How are Hollywood blockbusters financed?

If theaters look like this just a few weeks after a movie opens, it's generally not a good sign. See more movie making pictures.

Colossal explosions split the sky, tsunamis crash over major metropolises, meteorites plough through mountain ranges, life-size dinosaurs stomp around primordial forests -- and let's not even get into all the creative ways the White House has been cinematically smashed up over the years.

These sorts of spectacular special effects can boggle the mind, both in terms of how extraordinary they are visually, as well as how much they reportedly cost to produce. Hollywood blockbusters like the "Pirates of the Caribbean" and "Spider-Man" trilogies are packed with shocking special effects that push their budgets way up into the hundreds of millions, and somebody out there has to be footing the bill.

There are lots of readily apparent ways that blockbusters make money. When people go see a movie in theaters, rent it when it's available for home viewing, buy the DVD or purchase the soundtrack, the studio responsible gets a percentage of the proceeds. It also collects from television distribution contracts on various domestic and foreign TV outlets, from pay-per-view to basic cable and free networks to satellite stations. But keep in mind the percentage aspect -- box-office numbers and the rest of these revenues are split up among different vested parties -- like the star, for instance -- and don't reflect a complete payback to a studio's blockbuster budget. Plus, post-theater success often hinges at least in part on box-office turnout, adding another complication to the equation.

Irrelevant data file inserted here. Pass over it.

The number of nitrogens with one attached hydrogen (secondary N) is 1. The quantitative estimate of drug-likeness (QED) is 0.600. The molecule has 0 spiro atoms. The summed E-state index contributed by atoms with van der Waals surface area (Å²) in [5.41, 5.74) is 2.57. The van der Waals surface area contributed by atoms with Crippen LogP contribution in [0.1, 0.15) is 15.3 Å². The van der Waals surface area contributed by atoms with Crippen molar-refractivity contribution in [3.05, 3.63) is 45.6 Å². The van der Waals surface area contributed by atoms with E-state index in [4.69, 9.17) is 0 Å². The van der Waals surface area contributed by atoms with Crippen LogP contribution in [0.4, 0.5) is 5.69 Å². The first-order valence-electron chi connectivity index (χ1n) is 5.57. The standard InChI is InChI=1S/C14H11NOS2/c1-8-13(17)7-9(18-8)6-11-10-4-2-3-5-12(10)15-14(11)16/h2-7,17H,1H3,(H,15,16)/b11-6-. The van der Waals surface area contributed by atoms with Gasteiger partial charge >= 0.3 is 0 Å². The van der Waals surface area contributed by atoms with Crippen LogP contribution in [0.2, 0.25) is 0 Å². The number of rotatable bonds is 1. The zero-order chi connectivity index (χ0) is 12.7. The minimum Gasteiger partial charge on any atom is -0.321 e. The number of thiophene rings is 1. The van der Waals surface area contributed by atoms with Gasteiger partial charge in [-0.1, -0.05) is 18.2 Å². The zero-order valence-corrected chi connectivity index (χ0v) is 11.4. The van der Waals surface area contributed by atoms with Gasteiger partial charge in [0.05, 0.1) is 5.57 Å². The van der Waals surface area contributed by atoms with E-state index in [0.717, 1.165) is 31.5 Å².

Depending on the film, money can also sometimes be made through means like merchandising and licensing contracts. Studios typically get a guaranteed dollar amount, plus royalties. Paying for a Hollywood blockbuster means more than covering the cost of actually producing the movie, though. Marketing is another big slice of the budget, for example, and since box office sales alone usually aren't enough to cover even the cost of advertising, it's another reason why additional funding vehicles are so important.

But apart from these obvious, and primarily post-production, methods for making sure blockbuster movies turn a profit, behind-the-scenes systems can help get much of the funding necessary for covering the bottom line in place ahead of time. We'll uncover some of those more mysterious methods on the next page.